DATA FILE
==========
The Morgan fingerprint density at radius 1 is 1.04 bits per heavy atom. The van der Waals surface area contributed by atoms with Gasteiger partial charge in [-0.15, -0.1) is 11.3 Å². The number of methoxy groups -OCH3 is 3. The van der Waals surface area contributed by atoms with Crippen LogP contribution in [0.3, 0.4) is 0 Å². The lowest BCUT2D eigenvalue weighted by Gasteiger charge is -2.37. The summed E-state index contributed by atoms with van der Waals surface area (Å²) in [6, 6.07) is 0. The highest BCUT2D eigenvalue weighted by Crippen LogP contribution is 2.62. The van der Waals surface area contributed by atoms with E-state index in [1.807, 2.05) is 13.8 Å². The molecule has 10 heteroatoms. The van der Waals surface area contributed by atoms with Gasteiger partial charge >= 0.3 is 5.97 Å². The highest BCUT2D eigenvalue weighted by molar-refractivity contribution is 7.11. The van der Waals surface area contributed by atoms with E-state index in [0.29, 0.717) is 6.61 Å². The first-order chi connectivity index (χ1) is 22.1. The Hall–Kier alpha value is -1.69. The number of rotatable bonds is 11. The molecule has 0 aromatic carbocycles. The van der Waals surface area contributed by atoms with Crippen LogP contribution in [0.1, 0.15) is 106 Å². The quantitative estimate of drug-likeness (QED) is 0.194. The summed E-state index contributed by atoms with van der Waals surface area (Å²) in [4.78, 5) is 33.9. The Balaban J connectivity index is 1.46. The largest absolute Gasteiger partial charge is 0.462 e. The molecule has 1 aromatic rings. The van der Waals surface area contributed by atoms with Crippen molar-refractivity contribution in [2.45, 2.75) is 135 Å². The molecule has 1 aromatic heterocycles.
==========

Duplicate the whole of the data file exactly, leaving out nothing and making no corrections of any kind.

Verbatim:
The Morgan fingerprint density at radius 1 is 1.04 bits per heavy atom. The van der Waals surface area contributed by atoms with Gasteiger partial charge in [-0.15, -0.1) is 11.3 Å². The number of methoxy groups -OCH3 is 3. The van der Waals surface area contributed by atoms with Crippen LogP contribution in [0.3, 0.4) is 0 Å². The lowest BCUT2D eigenvalue weighted by Gasteiger charge is -2.37. The summed E-state index contributed by atoms with van der Waals surface area (Å²) in [6, 6.07) is 0. The highest BCUT2D eigenvalue weighted by Crippen LogP contribution is 2.62. The van der Waals surface area contributed by atoms with E-state index in [1.807, 2.05) is 13.8 Å². The molecule has 10 heteroatoms. The van der Waals surface area contributed by atoms with Gasteiger partial charge >= 0.3 is 5.97 Å². The highest BCUT2D eigenvalue weighted by molar-refractivity contribution is 7.11. The van der Waals surface area contributed by atoms with E-state index in [0.29, 0.717) is 6.61 Å². The first-order chi connectivity index (χ1) is 22.1. The Hall–Kier alpha value is -1.69. The number of rotatable bonds is 11. The molecule has 0 aromatic carbocycles. The van der Waals surface area contributed by atoms with Crippen LogP contribution in [0.1, 0.15) is 106 Å². The quantitative estimate of drug-likeness (QED) is 0.194. The summed E-state index contributed by atoms with van der Waals surface area (Å²) in [4.78, 5) is 33.9. The Balaban J connectivity index is 1.46. The largest absolute Gasteiger partial charge is 0.462 e. The molecule has 1 aromatic rings. The van der Waals surface area contributed by atoms with Crippen molar-refractivity contribution in [2.45, 2.75) is 135 Å². The molecule has 1 aromatic heterocycles.